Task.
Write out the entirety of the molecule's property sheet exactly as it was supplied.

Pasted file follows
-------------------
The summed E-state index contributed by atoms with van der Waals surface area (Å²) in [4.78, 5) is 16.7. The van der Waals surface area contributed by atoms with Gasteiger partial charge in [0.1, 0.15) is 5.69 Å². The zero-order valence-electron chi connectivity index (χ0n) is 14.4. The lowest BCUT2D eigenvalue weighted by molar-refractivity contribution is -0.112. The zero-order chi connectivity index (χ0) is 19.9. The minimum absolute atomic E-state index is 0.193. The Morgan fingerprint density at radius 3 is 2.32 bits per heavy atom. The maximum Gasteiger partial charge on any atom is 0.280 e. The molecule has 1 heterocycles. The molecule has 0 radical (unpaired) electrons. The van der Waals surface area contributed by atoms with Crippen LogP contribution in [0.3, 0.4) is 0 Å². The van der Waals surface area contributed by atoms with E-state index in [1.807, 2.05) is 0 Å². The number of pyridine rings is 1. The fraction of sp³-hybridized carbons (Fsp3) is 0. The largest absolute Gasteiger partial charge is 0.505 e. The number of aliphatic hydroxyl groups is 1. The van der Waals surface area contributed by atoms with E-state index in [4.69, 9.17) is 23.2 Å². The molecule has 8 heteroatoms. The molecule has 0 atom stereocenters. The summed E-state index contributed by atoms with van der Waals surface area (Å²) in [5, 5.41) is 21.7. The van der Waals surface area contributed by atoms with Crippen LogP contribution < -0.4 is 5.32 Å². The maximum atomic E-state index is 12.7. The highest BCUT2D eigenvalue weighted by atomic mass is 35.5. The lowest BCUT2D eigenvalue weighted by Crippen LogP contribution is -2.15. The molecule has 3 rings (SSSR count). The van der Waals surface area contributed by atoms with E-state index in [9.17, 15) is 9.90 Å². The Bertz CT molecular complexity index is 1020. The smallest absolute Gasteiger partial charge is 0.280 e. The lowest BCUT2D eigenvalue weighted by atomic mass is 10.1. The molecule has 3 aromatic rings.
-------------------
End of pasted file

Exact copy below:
The summed E-state index contributed by atoms with van der Waals surface area (Å²) in [4.78, 5) is 16.7. The van der Waals surface area contributed by atoms with Gasteiger partial charge in [0.1, 0.15) is 5.69 Å². The zero-order valence-electron chi connectivity index (χ0n) is 14.4. The lowest BCUT2D eigenvalue weighted by molar-refractivity contribution is -0.112. The zero-order chi connectivity index (χ0) is 19.9. The minimum absolute atomic E-state index is 0.193. The Morgan fingerprint density at radius 3 is 2.32 bits per heavy atom. The maximum Gasteiger partial charge on any atom is 0.280 e. The molecule has 1 heterocycles. The molecule has 0 radical (unpaired) electrons. The van der Waals surface area contributed by atoms with Crippen LogP contribution in [0.3, 0.4) is 0 Å². The van der Waals surface area contributed by atoms with E-state index in [1.807, 2.05) is 0 Å². The number of pyridine rings is 1. The fraction of sp³-hybridized carbons (Fsp3) is 0. The largest absolute Gasteiger partial charge is 0.505 e. The number of aliphatic hydroxyl groups is 1. The van der Waals surface area contributed by atoms with E-state index in [4.69, 9.17) is 23.2 Å². The molecule has 8 heteroatoms. The molecule has 0 atom stereocenters. The summed E-state index contributed by atoms with van der Waals surface area (Å²) in [5, 5.41) is 21.7. The van der Waals surface area contributed by atoms with Crippen LogP contribution < -0.4 is 5.32 Å². The maximum atomic E-state index is 12.7. The highest BCUT2D eigenvalue weighted by atomic mass is 35.5. The lowest BCUT2D eigenvalue weighted by Crippen LogP contribution is -2.15. The molecule has 3 rings (SSSR count). The van der Waals surface area contributed by atoms with E-state index in [9.17, 15) is 9.90 Å². The Bertz CT molecular complexity index is 1020. The smallest absolute Gasteiger partial charge is 0.280 e. The lowest BCUT2D eigenvalue weighted by atomic mass is 10.1. The molecule has 3 aromatic rings.